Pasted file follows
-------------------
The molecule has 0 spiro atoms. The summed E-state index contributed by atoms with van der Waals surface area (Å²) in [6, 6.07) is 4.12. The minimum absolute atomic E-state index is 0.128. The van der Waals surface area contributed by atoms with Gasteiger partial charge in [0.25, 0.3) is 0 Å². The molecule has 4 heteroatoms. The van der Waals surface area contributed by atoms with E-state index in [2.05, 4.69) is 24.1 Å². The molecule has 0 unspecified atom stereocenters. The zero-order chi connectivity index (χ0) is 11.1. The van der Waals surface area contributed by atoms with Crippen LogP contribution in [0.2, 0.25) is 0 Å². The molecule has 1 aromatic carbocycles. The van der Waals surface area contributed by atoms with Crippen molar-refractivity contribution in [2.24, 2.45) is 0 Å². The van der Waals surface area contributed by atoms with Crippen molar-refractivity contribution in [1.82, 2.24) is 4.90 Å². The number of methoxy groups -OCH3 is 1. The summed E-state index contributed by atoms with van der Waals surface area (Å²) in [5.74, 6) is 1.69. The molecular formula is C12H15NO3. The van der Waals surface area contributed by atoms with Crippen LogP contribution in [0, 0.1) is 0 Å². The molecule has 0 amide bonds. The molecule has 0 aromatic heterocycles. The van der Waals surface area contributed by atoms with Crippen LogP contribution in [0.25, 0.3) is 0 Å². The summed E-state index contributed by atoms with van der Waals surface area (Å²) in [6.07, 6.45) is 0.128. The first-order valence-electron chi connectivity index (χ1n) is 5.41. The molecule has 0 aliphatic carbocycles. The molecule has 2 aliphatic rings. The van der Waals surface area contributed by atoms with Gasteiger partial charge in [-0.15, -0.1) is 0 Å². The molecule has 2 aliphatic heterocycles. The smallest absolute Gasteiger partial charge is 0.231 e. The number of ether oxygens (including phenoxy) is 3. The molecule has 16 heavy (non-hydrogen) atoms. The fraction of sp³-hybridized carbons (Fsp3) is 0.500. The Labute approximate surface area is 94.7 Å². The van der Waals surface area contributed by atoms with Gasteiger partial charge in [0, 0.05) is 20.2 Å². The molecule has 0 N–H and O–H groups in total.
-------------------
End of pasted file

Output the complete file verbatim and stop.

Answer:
The molecule has 0 spiro atoms. The summed E-state index contributed by atoms with van der Waals surface area (Å²) in [6, 6.07) is 4.12. The minimum absolute atomic E-state index is 0.128. The van der Waals surface area contributed by atoms with Gasteiger partial charge in [0.25, 0.3) is 0 Å². The molecule has 4 heteroatoms. The van der Waals surface area contributed by atoms with E-state index in [2.05, 4.69) is 24.1 Å². The molecule has 0 unspecified atom stereocenters. The zero-order chi connectivity index (χ0) is 11.1. The van der Waals surface area contributed by atoms with Crippen LogP contribution in [0.2, 0.25) is 0 Å². The molecule has 1 aromatic carbocycles. The van der Waals surface area contributed by atoms with Crippen molar-refractivity contribution in [2.24, 2.45) is 0 Å². The van der Waals surface area contributed by atoms with Crippen molar-refractivity contribution in [1.82, 2.24) is 4.90 Å². The number of methoxy groups -OCH3 is 1. The summed E-state index contributed by atoms with van der Waals surface area (Å²) in [5.74, 6) is 1.69. The molecular formula is C12H15NO3. The van der Waals surface area contributed by atoms with Crippen LogP contribution in [0, 0.1) is 0 Å². The molecule has 0 amide bonds. The molecule has 0 aromatic heterocycles. The van der Waals surface area contributed by atoms with Crippen LogP contribution in [0.25, 0.3) is 0 Å². The summed E-state index contributed by atoms with van der Waals surface area (Å²) in [6.07, 6.45) is 0.128. The first-order valence-electron chi connectivity index (χ1n) is 5.41. The molecule has 0 aliphatic carbocycles. The molecule has 2 aliphatic rings. The van der Waals surface area contributed by atoms with Gasteiger partial charge in [-0.15, -0.1) is 0 Å². The molecule has 2 aliphatic heterocycles. The smallest absolute Gasteiger partial charge is 0.231 e. The number of ether oxygens (including phenoxy) is 3. The molecule has 16 heavy (non-hydrogen) atoms. The fraction of sp³-hybridized carbons (Fsp3) is 0.500. The Labute approximate surface area is 94.7 Å². The van der Waals surface area contributed by atoms with Gasteiger partial charge in [0, 0.05) is 20.2 Å². The molecule has 0 N–H and O–H groups in total.